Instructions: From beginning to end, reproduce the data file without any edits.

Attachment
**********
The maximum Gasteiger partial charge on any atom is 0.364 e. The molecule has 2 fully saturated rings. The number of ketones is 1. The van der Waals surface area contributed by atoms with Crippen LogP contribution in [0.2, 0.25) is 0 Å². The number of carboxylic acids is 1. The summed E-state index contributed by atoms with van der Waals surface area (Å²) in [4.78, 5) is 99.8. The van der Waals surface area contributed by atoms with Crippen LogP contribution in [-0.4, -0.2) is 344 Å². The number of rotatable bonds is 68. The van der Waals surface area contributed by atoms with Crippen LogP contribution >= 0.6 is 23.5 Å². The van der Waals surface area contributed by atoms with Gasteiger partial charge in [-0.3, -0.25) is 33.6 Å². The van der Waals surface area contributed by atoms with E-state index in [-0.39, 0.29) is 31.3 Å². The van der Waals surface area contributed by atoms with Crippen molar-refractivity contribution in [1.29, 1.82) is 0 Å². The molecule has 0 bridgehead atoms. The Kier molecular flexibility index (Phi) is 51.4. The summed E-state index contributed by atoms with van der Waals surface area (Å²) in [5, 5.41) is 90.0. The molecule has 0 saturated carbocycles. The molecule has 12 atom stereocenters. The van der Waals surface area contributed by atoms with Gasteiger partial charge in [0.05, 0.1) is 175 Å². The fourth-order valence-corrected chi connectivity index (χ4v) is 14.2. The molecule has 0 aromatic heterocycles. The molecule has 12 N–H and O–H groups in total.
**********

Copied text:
The maximum Gasteiger partial charge on any atom is 0.364 e. The molecule has 2 fully saturated rings. The number of ketones is 1. The van der Waals surface area contributed by atoms with Crippen LogP contribution in [0.2, 0.25) is 0 Å². The number of carboxylic acids is 1. The summed E-state index contributed by atoms with van der Waals surface area (Å²) in [4.78, 5) is 99.8. The van der Waals surface area contributed by atoms with Crippen LogP contribution in [-0.4, -0.2) is 344 Å². The number of rotatable bonds is 68. The van der Waals surface area contributed by atoms with Crippen LogP contribution >= 0.6 is 23.5 Å². The van der Waals surface area contributed by atoms with Gasteiger partial charge in [-0.3, -0.25) is 33.6 Å². The van der Waals surface area contributed by atoms with E-state index in [-0.39, 0.29) is 31.3 Å². The van der Waals surface area contributed by atoms with Crippen molar-refractivity contribution in [1.29, 1.82) is 0 Å². The molecule has 0 bridgehead atoms. The Kier molecular flexibility index (Phi) is 51.4. The summed E-state index contributed by atoms with van der Waals surface area (Å²) in [5, 5.41) is 90.0. The molecule has 0 saturated carbocycles. The molecule has 12 atom stereocenters. The van der Waals surface area contributed by atoms with Gasteiger partial charge in [0.05, 0.1) is 175 Å². The fourth-order valence-corrected chi connectivity index (χ4v) is 14.2. The molecule has 0 aromatic heterocycles. The molecule has 12 N–H and O–H groups in total.